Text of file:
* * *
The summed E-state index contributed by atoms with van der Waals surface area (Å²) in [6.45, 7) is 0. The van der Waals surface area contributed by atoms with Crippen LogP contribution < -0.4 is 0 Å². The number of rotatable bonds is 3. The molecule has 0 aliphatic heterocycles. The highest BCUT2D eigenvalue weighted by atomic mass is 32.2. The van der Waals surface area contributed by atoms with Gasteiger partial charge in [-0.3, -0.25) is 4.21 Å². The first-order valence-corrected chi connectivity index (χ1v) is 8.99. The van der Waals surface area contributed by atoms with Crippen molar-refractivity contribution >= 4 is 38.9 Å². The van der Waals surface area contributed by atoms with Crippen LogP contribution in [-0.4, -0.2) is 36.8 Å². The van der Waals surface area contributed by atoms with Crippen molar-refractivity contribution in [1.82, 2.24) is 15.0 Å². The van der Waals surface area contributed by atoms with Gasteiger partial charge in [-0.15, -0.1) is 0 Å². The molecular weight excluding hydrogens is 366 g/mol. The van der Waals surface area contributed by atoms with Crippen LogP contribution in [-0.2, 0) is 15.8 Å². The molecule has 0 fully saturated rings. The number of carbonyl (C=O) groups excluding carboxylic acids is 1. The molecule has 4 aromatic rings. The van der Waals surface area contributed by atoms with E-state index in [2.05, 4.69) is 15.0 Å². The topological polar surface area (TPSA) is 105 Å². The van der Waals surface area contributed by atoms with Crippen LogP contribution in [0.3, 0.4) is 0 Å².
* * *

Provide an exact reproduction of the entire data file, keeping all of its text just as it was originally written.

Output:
The summed E-state index contributed by atoms with van der Waals surface area (Å²) in [6.45, 7) is 0. The van der Waals surface area contributed by atoms with Crippen LogP contribution < -0.4 is 0 Å². The number of rotatable bonds is 3. The molecule has 0 aliphatic heterocycles. The highest BCUT2D eigenvalue weighted by atomic mass is 32.2. The van der Waals surface area contributed by atoms with Gasteiger partial charge in [-0.3, -0.25) is 4.21 Å². The first-order valence-corrected chi connectivity index (χ1v) is 8.99. The van der Waals surface area contributed by atoms with Crippen molar-refractivity contribution >= 4 is 38.9 Å². The van der Waals surface area contributed by atoms with Crippen LogP contribution in [-0.4, -0.2) is 36.8 Å². The van der Waals surface area contributed by atoms with Crippen molar-refractivity contribution in [1.82, 2.24) is 15.0 Å². The van der Waals surface area contributed by atoms with Gasteiger partial charge in [-0.15, -0.1) is 0 Å². The molecular weight excluding hydrogens is 366 g/mol. The van der Waals surface area contributed by atoms with Crippen LogP contribution in [-0.2, 0) is 15.8 Å². The molecule has 0 fully saturated rings. The number of carbonyl (C=O) groups excluding carboxylic acids is 1. The molecule has 4 aromatic rings. The van der Waals surface area contributed by atoms with E-state index in [2.05, 4.69) is 15.0 Å². The topological polar surface area (TPSA) is 105 Å². The van der Waals surface area contributed by atoms with Crippen LogP contribution in [0.3, 0.4) is 0 Å².